When I'm not blogging, I actually run a research + consulting enterprise. One time some years ago we bid on -- and landed -- a contract for a large municipality. They required us to have insurance. And so it began.
Somewhere in the distant past, insurance had its origins as a way of pooling risk. Everyone pays a little, and then if your ship sinks or your house burns down, you have that major loss covered. Absolutely brilliant idea.
I like to imagine that these early contracts were pretty straightforward. Then some fool or crook set fire to their own house, and the first exclusion clause was created.
You can see how these things work, really. First, a few simple exclusions. Then some contracts are disputed in court, so the language becomes more precise. Then other things happen and more exclusions are needed.
After a few hundred years of this dance, we now have insurance agreements no-one can understand. My commercial policy has a printout of dozens of pages, and this is the short form! Even the summary document is mystifying.
It might as well be Latin We pretty much have to take it on faith that there's something there for us if disaster strikes. And it's not just insurance contracts. I feel the same way when I click the "Agree" button with every application or online service. Not to forget the waiver you sign whenever you go skiing or rent a canoe. Then there are the multi-page confidentiality agreements that large clients insist we sign.
Like parishioners before the reformation, we know there's some important message in the service, but we never learned to speak Latin.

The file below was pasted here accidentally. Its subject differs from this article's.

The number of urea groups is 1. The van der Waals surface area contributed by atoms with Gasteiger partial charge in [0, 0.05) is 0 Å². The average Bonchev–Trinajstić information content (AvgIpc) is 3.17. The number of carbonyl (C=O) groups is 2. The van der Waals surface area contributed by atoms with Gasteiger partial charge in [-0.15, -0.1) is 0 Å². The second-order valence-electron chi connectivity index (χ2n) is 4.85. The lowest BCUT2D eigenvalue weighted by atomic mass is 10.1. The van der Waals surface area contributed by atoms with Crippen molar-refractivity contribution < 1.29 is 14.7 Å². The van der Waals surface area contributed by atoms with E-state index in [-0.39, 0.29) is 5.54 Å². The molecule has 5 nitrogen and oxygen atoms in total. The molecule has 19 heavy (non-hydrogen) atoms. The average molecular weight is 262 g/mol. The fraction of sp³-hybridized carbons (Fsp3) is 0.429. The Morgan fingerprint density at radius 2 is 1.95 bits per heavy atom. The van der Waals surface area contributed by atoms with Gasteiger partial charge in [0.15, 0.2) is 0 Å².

And it's just as well. Because when you do know what it means, it can scare the heck out of you. I've seen a few of these that are pretty onerous. I told one client something like this: "If you don't like what I do, you don't have to pay me. But you can't take my house." Thank goodness they agreed to remove the offending clause, because we wanted the work.
There's an opportunity hereThis year, another massive policy increase has us shopping around.
All of the forms and questionnaires seem to have been created for people that drive dozers around, build bridges, and otherwise do concrete STUFF. When you work in the airy-fairy world of ideas, which is pretty much our stock-in-trade, it's hard to connect.
I think there is a huge opportunity here for some innovative organization to clean up in this industry. Hire us, and we'll help you figure it out. And I'll be first in line to sign up for the policy.